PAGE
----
The other consideration is trademark. As long as the university continues to maintain its trademark, we won't be able to propagate and sell Cosmic Crisp® apple trees without permission, or sell their fruits as Cosmic Crisp® apples without permission. After 2032 we should be able to propagate and sell them under other names, such as "Cosmo" or whatever. As long as that name isn't taken.
I'm not a lawyer, so please take all of that with a grain of salt.
Also, anyone who wants to cross Honeycrisp apple flowers with Enterprise apple flowers, grow the seeds and select for traits you like, is free to do so. That is the cross that produced Cosmic Crisp®, although if I remember correctly, the variety was chosen from among hundreds of seedlings in the university's plots. That does not infringe the plant copyright, because every offspring is genetically unique, so none will be exact copies of the patented variety. Also, you can pollinate Cosmic Crisp® with any other apple and grow out the seedlings, but those are pretty much no chance at all of being just like the parent, other than carrying on various traits in combination with the other parent, sort of like how Jonagold has traits of Jonathan and Golden Delicious. Or like Cosmic Crisp® has traits from both of its parents. I think crossing with Golden Delicious to create a CosmoGold would be fun, or with Sweet-16 for some cherry flavor .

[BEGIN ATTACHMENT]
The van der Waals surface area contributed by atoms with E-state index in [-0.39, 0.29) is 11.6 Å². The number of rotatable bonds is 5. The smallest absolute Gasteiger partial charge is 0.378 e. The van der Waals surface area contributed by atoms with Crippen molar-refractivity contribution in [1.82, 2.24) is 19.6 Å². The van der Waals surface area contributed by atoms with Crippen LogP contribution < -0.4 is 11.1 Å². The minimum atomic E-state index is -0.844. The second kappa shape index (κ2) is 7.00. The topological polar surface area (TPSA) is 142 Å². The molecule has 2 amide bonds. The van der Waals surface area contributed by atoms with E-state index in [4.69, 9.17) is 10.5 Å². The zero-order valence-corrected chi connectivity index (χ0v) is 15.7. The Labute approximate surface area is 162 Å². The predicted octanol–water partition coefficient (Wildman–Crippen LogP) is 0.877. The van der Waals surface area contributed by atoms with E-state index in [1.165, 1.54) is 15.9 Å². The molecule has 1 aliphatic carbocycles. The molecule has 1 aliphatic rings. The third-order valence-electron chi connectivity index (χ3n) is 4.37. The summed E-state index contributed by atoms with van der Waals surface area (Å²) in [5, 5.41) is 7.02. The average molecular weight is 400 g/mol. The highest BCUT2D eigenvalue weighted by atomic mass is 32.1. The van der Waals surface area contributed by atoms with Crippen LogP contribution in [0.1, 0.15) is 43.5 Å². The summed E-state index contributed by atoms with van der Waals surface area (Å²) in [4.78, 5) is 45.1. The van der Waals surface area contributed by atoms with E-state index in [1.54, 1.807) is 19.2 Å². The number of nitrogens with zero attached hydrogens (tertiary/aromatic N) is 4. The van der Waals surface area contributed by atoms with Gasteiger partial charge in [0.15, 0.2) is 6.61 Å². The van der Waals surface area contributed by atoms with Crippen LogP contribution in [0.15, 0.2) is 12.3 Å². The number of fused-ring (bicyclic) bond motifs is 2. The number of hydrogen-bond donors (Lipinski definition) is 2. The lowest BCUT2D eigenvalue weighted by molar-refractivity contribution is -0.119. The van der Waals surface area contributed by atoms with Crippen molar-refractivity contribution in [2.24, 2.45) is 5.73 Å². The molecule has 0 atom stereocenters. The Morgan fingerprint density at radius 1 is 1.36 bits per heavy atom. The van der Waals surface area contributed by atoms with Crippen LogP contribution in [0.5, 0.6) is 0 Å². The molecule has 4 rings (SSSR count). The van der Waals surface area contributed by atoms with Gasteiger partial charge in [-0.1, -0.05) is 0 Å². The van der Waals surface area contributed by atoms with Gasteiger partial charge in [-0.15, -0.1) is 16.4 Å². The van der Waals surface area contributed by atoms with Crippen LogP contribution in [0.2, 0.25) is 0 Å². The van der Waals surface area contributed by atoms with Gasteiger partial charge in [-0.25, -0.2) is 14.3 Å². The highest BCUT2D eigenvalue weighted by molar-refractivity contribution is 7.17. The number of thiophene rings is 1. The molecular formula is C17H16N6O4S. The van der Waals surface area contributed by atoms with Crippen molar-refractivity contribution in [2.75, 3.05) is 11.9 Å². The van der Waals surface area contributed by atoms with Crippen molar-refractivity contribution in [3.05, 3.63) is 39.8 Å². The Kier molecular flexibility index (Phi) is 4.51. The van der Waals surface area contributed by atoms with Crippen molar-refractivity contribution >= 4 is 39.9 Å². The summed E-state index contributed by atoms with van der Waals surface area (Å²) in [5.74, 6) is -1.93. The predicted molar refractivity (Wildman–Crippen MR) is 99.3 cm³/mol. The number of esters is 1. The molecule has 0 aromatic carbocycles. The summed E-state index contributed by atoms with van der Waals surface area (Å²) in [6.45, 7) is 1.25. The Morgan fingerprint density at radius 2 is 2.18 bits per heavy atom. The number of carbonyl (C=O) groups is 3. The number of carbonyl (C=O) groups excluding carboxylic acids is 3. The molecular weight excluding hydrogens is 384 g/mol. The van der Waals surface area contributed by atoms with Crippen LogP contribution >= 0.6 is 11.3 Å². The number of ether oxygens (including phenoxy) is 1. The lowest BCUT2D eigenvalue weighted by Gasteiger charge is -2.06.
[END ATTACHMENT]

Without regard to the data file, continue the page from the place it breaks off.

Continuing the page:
I feel fortunate that, as a WA resident, I can grow this variety in my yard and see if I like it as a home grown fruit, plus as a home stored one.
Daniel, I believe what you've posted is correct. I don't mind the trademark names, as long as its clear what the underlying cultivar is.
Cosmic Crisp® is patented as "WA38", US Plant Patent number 24210P3. Patent Info. Patent was filed and granted in 2012 ...
The patenting system allows a way to get fair amount of information for free.
Let's say for example that the member 1Jack1 who created this topic lived in Washington and (or otherwise) under the assumption got permission from the legal team that created the patent, then, if 1Jack1 was engineering a home orchard architecture he "could" then opt for organic apples with out having to use apple bags for codling moths. So if he were to have the Cosmic Crisp agreement secured for the fee he would likely need to pay the team if he wasn't in Washington then here is one possible free use of patent information as follows.
"He" would find flowering date information per the link Daniel posted in the following steps;
Now assuming "he" has discovered that the cultivar is not capable to self pollinate and other apple trees in his territory are average flowering types, then he has (due to the assistance of patent) found a way to control codling moth without needing bags.
There are a couple of required ways of having this "breakup" of the codling moth population cycle.
Try learning how to prune an apple flowering vase in water from another donor apple cultivar, sugar coat it with a light dilution of honey so bees won't miss it (per goodfruit dot com tips seen online) a donor apple branch from another cultivar.